The Pritzker Architecture Prize dinner last night in the National Building Museum, the Pension Building, was delicious from salmon canapes to Grand Marnier souffles. The vast atrium, which architect Phillip Johnson called "the finest room in America," was lighted to perfection. Candles sent shadows and mysterious glimmers up and down the magnificent columns.
The speeches by honoree James Stirling and first prize winner Phillip Johnson were erudite and witty. Johnson toasted the room, which is more than 159 feet high, as a great example of the art of wasted space. Johnson went on to say that civilizations in the end are remembered by their buildings and nothing else, and he predicted that Stirling, a British architect, will be one of the best-known architects of his era. Stirling, who is also a professor at Yale, said that today there's a revival of interest, especially by students, in the art of architecture, and he paid tribute to Pritzker as a patron of architecture.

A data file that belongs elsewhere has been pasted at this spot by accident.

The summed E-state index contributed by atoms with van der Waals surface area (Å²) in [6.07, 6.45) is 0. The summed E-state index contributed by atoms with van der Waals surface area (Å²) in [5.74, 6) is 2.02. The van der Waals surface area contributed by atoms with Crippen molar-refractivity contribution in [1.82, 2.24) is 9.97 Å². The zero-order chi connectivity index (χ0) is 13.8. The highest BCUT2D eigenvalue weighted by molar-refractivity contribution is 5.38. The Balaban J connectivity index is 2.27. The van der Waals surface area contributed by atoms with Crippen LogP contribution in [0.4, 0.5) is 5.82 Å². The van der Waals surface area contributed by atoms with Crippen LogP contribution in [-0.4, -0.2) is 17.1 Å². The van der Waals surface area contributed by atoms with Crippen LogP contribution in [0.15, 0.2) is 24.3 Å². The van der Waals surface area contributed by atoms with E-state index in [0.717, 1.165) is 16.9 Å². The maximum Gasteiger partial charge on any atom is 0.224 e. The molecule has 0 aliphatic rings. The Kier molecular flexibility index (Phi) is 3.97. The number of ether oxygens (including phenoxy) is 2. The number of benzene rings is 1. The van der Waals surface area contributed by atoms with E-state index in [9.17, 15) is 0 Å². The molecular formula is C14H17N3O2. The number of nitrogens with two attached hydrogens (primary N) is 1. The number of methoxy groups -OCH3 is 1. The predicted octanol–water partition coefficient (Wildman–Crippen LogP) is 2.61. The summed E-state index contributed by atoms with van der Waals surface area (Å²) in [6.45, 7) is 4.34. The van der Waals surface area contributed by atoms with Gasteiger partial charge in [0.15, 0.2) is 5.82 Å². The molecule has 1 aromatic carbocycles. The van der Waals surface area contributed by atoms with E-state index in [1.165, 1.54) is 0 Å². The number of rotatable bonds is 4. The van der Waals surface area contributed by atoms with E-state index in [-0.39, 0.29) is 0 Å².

Everything was fine until Jay A. Pritzker, founder of the award, stood up to present the prize, a Henry Moore statue, and admitted he'd left it at home on his bed in Chicago. He promised to send it over to London by plane to Stirling next week.